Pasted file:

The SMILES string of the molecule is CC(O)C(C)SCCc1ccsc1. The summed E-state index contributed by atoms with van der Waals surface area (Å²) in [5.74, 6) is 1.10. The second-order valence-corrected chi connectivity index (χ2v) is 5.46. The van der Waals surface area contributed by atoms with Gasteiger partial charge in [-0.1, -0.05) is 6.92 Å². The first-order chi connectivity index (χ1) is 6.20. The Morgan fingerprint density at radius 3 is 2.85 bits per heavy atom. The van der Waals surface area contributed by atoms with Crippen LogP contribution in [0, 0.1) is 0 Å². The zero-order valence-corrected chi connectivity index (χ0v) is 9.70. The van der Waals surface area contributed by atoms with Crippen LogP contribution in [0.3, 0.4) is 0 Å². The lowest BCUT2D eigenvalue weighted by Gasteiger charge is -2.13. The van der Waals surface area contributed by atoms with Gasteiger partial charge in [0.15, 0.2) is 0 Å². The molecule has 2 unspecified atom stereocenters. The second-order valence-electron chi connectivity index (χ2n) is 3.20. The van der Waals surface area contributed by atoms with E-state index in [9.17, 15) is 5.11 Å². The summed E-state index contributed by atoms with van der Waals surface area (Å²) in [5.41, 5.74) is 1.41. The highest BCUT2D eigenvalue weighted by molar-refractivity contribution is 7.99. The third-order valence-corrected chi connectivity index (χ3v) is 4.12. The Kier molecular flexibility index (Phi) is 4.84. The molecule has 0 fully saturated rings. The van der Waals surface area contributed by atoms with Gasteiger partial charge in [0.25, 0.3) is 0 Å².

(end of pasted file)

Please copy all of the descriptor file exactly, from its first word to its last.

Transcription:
The SMILES string of the molecule is CC(O)C(C)SCCc1ccsc1. The summed E-state index contributed by atoms with van der Waals surface area (Å²) in [5.74, 6) is 1.10. The second-order valence-corrected chi connectivity index (χ2v) is 5.46. The van der Waals surface area contributed by atoms with Gasteiger partial charge in [-0.1, -0.05) is 6.92 Å². The first-order chi connectivity index (χ1) is 6.20. The Morgan fingerprint density at radius 3 is 2.85 bits per heavy atom. The van der Waals surface area contributed by atoms with Crippen LogP contribution in [0, 0.1) is 0 Å². The zero-order valence-corrected chi connectivity index (χ0v) is 9.70. The van der Waals surface area contributed by atoms with Crippen LogP contribution in [0.3, 0.4) is 0 Å². The lowest BCUT2D eigenvalue weighted by Gasteiger charge is -2.13. The van der Waals surface area contributed by atoms with Gasteiger partial charge in [0.15, 0.2) is 0 Å². The molecule has 2 unspecified atom stereocenters. The second-order valence-electron chi connectivity index (χ2n) is 3.20. The van der Waals surface area contributed by atoms with E-state index in [9.17, 15) is 5.11 Å². The summed E-state index contributed by atoms with van der Waals surface area (Å²) in [5.41, 5.74) is 1.41. The highest BCUT2D eigenvalue weighted by molar-refractivity contribution is 7.99. The third-order valence-corrected chi connectivity index (χ3v) is 4.12. The Kier molecular flexibility index (Phi) is 4.84. The molecule has 0 fully saturated rings. The van der Waals surface area contributed by atoms with Gasteiger partial charge in [0.25, 0.3) is 0 Å².